We are constantly looking to improve our sporting performance, mostly through our training. However it is actually during the recovery process that performance gains are made. Consuming the right nutrition during this period can help to speed up recovery and will supply your body with the correct resources to develop these training adaptions.
When thinking about your recovery nutrition after a training session there are 3 key components you need to consider:
1. Protein to Repair
Protein is important to repair muscle damage and to help build muscle post training. It is made up of amino acids which are the building blocks that make up our muscles. The optimal amount of protein you should aim to consume post exercise is 20-25g. Any more than this is actually not necessary as our bodies just can’t process it in one sitting.
Examples of foods containing 20g protein are 2 large eggs, a tin of tuna, a chicken breast, 2 sausages, a pint of milk or a OTE Protein Drink. (Check out more examples in our Protein System)
2. Carbohydrate to Refuel
Carbohydrates are needed to replenish muscle glycogen that is used during exercise. Our bodies can only store a certain amount of carbohydrates at one time in our muscles and liver. However these stores are usually fully depleted at the end of a training session and so it is important to top them back up ready for your next session. Aim to consume around 1.2g of carbohydrates per kilogram of body weight post exercise to optimise recovery.
For a 70kg person this would be 84g of carbohydrates, which could be a bagel (50g of Carbs) with half a large tin of baked beans (30g of Carbs). Check out some more ideas below:
3. Fluid to Rehydrate
Fluid loss during training can vary drastically between individuals depending on sweat rates, but whatever is lost needs to be replaced. Next time you are out training try weighing yourself before and after, making sure you add on the amount you drank during training. Likelihood is you will have lost some weight but sadly this isn’t miracle weight loss but just water loss. Try to then consume 150% of these losses within the first hour of recover; remember 1 kg lost is equivalent to 1 litre. Using OTE Hydro Tabs in this situation is actually better than just drinking water as they help the body retain the fluid.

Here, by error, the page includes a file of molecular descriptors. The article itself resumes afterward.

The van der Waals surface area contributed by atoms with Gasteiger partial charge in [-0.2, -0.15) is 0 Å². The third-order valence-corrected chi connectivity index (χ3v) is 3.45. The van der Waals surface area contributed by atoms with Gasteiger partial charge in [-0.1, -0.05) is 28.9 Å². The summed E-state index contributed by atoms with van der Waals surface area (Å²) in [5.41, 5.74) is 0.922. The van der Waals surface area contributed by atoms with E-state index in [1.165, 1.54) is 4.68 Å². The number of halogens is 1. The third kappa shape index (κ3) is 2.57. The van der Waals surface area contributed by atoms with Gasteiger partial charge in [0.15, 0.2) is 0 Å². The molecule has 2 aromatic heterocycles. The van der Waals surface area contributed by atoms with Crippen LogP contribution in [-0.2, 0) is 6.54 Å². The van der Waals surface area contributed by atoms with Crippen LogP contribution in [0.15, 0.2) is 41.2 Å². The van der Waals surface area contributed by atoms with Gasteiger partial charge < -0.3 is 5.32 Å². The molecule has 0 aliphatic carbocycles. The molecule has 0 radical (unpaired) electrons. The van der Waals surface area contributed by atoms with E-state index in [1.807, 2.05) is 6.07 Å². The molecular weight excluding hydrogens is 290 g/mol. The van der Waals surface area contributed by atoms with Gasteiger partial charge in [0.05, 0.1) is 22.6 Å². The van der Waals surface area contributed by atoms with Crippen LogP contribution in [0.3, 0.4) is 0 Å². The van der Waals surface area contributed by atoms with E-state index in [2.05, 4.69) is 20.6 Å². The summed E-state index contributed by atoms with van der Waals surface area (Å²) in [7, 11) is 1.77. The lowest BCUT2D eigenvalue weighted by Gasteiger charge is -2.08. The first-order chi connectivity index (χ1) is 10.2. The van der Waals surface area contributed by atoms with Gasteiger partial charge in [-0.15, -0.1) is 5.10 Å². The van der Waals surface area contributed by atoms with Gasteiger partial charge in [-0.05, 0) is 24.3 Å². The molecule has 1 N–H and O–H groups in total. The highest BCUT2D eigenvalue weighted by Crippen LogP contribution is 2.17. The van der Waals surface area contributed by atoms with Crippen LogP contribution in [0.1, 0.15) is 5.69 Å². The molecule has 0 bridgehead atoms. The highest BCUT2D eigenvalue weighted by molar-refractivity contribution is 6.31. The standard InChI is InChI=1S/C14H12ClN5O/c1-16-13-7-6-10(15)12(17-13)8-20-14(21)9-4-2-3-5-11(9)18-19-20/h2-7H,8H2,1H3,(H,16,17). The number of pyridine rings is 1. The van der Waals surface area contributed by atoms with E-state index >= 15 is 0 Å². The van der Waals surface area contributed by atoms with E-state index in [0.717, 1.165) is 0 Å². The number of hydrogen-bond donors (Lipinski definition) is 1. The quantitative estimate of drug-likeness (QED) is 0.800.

A lot of emphasis is often placed on protein for recovery but research has shown it is actually the combined intake of protein and carbohydrates that is most beneficial. Carbohydrate intake stimulates an increase in the hormone insulin, which in turn stimulates the muscle to take up amino acids. You can opt for a meal, light snack or a recovery shake, as long as they contain the 3 key components it really is up to you. Many people are often faced with supressed appetite after training and so a convenient recovery shake, like an OTE protein drink, is an easy way to get all your recovery needs rolled in to one.
But it doesn’t stop there in the quest for optimal recovery, it is important to consider timing as well. Try to consume your recovery food or drink as close to the end of training as possible. The 30 minutes straight after exercise is called the ‘Window of Opportunity’ as it is during this period that there is enhanced muscle uptake and retention of amino acids.
Unfortunately, this is only the beginning of optimal recovery, the kick start to the process. From here after it is important to consume another meal or snack every 2-3 hours containing 20-25g of protein to continue the recovery process. For most people this will just be a case of re-joining their usual meal pattern. We will leave you with one final tip to top off the perfect recovery. Try having a protein rich snack before bed as this has been found to help you recover as you sleep. You will wake up ready to hit your training hard again the next day.
Posted in: General, Nutrition Advice